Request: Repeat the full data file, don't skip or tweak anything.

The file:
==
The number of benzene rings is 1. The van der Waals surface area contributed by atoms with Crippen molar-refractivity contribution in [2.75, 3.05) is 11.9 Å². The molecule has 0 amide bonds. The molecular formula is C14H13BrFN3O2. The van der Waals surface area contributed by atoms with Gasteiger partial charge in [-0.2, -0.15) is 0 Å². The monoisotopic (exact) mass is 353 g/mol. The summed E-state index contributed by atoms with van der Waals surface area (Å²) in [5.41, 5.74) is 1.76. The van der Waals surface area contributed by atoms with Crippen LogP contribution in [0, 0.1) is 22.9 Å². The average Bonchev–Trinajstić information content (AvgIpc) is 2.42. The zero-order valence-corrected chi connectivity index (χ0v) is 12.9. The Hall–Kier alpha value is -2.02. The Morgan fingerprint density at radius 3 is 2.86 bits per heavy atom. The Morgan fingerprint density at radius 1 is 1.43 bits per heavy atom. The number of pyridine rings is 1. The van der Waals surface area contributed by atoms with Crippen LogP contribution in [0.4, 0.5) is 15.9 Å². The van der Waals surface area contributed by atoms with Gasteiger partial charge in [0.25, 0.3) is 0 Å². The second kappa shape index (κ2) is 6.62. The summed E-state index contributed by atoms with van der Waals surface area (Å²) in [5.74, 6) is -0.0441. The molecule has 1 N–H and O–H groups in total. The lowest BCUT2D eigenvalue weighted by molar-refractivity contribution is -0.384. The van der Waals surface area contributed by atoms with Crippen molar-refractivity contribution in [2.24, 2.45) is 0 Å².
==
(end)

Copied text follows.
The number of benzene rings is 1. The van der Waals surface area contributed by atoms with Crippen molar-refractivity contribution in [2.75, 3.05) is 11.9 Å². The molecule has 0 amide bonds. The molecular formula is C14H13BrFN3O2. The van der Waals surface area contributed by atoms with Gasteiger partial charge in [-0.2, -0.15) is 0 Å². The monoisotopic (exact) mass is 353 g/mol. The summed E-state index contributed by atoms with van der Waals surface area (Å²) in [5.41, 5.74) is 1.76. The van der Waals surface area contributed by atoms with Crippen LogP contribution in [0, 0.1) is 22.9 Å². The average Bonchev–Trinajstić information content (AvgIpc) is 2.42. The zero-order valence-corrected chi connectivity index (χ0v) is 12.9. The Hall–Kier alpha value is -2.02. The Morgan fingerprint density at radius 3 is 2.86 bits per heavy atom. The Morgan fingerprint density at radius 1 is 1.43 bits per heavy atom. The number of pyridine rings is 1. The van der Waals surface area contributed by atoms with Crippen LogP contribution in [0.4, 0.5) is 15.9 Å². The van der Waals surface area contributed by atoms with Gasteiger partial charge in [0.25, 0.3) is 0 Å². The second kappa shape index (κ2) is 6.62. The summed E-state index contributed by atoms with van der Waals surface area (Å²) in [5.74, 6) is -0.0441. The molecule has 1 N–H and O–H groups in total. The lowest BCUT2D eigenvalue weighted by molar-refractivity contribution is -0.384. The van der Waals surface area contributed by atoms with Crippen molar-refractivity contribution in [2.24, 2.45) is 0 Å².